Malaysia and WHO tackle the marketing of unhealthy food and beverages to children

News release

WHO/H. Lee

Recognizing the need to protect children from unhealthy diet, the Malaysian Ministry of Health and the World Health Organization (WHO) regional offices for South-East Asia and the Western Pacific convened a bi-regional workshop to guide Member States in restricting the marketing of foods and non-alcoholic beverages to children.

"Billions of dollars are spent globally on marketing, primarily for foods and non-alcoholic beverages high in sugar, fat and salt," said Dr Shin Young-soo, WHO Regional Director for the Western Pacific. "Marketing campaigns are non-stop, widespread and clever, relying on the same techniques of advertising, promotion and sponsorship pioneered by the tobacco and alcohol industries."

Dr Shin added, "Children are key targets. Marketing plays a major role in shaping their diet, preferences and consumption patterns. Imbedded early on, these effects last a lifetime."

Unhealthy diet is a primary risk factor for noncommunicable diseases (NCDs), such as cancer, diabetes, cardiovascular disease and chronic respiratory disease. The risks presented by unhealthy diet start in childhood and build up throughout life. Childhood obesity has been recognized as one of the 21st century’s greatest public health challenges. In order to reduce future risk from NCDs, children should maintain a healthy weight and consume foods that are low in saturated fat, trans-fatty acids, free sugars and salt.

“Young children’s food choices are becoming increasingly influenced by a multitude of marketing strategies pushing unhealthy food products to become a regular part of unhealthy diet practices. And these choices affect their health in the long run. WHO South-East Asia Region has been an emerging frontier for the food industry, which is aggressively marketing to increase the sale of their unhealthy products. Therefore, timely action for prevention of exploitation of young children is essential,” Dr Poonam Khetrapal Singh, WHO Regional Director for South-East Asia Region, said.

Proposed actions by Member States and WHO

In 2010, the World Health Assembly, WHO's governing body, endorsed the WHO set of recommendations on the marketing of foods and non-alcoholic beverages to children. The recommendations call upon Member States:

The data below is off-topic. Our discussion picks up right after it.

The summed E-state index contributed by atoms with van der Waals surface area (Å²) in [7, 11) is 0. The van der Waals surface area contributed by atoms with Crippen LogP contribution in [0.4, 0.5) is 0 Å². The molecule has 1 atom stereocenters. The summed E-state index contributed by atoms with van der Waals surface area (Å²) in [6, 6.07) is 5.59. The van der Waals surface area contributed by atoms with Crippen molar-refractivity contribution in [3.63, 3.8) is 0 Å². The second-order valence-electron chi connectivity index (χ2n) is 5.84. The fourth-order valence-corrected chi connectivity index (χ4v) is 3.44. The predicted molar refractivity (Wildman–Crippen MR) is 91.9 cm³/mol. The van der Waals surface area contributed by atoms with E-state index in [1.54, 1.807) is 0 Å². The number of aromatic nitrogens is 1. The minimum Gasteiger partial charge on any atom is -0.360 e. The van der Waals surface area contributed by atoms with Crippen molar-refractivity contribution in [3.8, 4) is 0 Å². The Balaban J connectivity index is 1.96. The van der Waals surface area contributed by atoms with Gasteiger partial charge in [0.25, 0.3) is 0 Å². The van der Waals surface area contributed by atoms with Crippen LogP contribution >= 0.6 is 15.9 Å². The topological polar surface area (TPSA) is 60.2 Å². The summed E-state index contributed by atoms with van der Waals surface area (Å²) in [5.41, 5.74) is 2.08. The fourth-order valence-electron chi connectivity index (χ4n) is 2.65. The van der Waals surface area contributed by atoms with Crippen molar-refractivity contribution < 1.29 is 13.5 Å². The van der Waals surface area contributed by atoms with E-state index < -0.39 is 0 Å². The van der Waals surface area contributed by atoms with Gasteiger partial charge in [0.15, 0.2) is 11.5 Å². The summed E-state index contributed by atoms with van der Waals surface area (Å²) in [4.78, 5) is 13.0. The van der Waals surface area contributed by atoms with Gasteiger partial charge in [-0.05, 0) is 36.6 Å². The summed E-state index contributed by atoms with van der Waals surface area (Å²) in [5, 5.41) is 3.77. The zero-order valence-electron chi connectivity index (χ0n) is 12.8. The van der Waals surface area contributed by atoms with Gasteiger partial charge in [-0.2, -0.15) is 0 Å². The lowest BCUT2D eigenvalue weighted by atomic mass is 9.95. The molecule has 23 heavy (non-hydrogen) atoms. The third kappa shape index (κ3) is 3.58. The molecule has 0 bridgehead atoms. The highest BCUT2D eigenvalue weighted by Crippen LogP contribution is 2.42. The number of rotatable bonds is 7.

• to take a multisectoral approach that engages all relevant stakeholders, while avoiding conflicts of interest in policy development;
  • to restrict both exposure to and power of marketing through comprehensive legal frameworks;
  • to develop clear standards to ensure consistent implementation;
  • to establish sustainable enforcement mechanisms and strengthen international cooperation to address cross-border marketing; and
  • to build the evidence base by monitoring marketing practices, consumption patterns and health outcomes.

However, progress in implementing the recommendations through comprehensive national policies supported by enforceable legal frameworks has been slow across the Western Pacific and South-East Asia. Barriers such as limited legal and technical capacity have been particularly challenging.

The workshop addressed these barriers by:

  • assessing each country's progress in implementing the recommendations; and
  • developing technical and legal capacities for participants on restricting the marketing of unhealthy food and beverages to children.

The workshop also identified next steps for Member States to focus and to recommend support from WHO towards restricting the marketing of unhealthy food and beverages to children. As most countries in the Western Pacific and South-East Asian Region are in the initial stages of implementing the WHO Set of Recommendations, priority actions identified included conducting research on the exposure and power of marketing and advocacy through stakeholder engagement.

For further information, please contact:

Mr Eloi Yao
Public Information Officer
Telephone: + 63 2 528 9992

Mr Ruel E. Serrano
Assistant, Public Information Office
Telephone: + 63 2 528 9993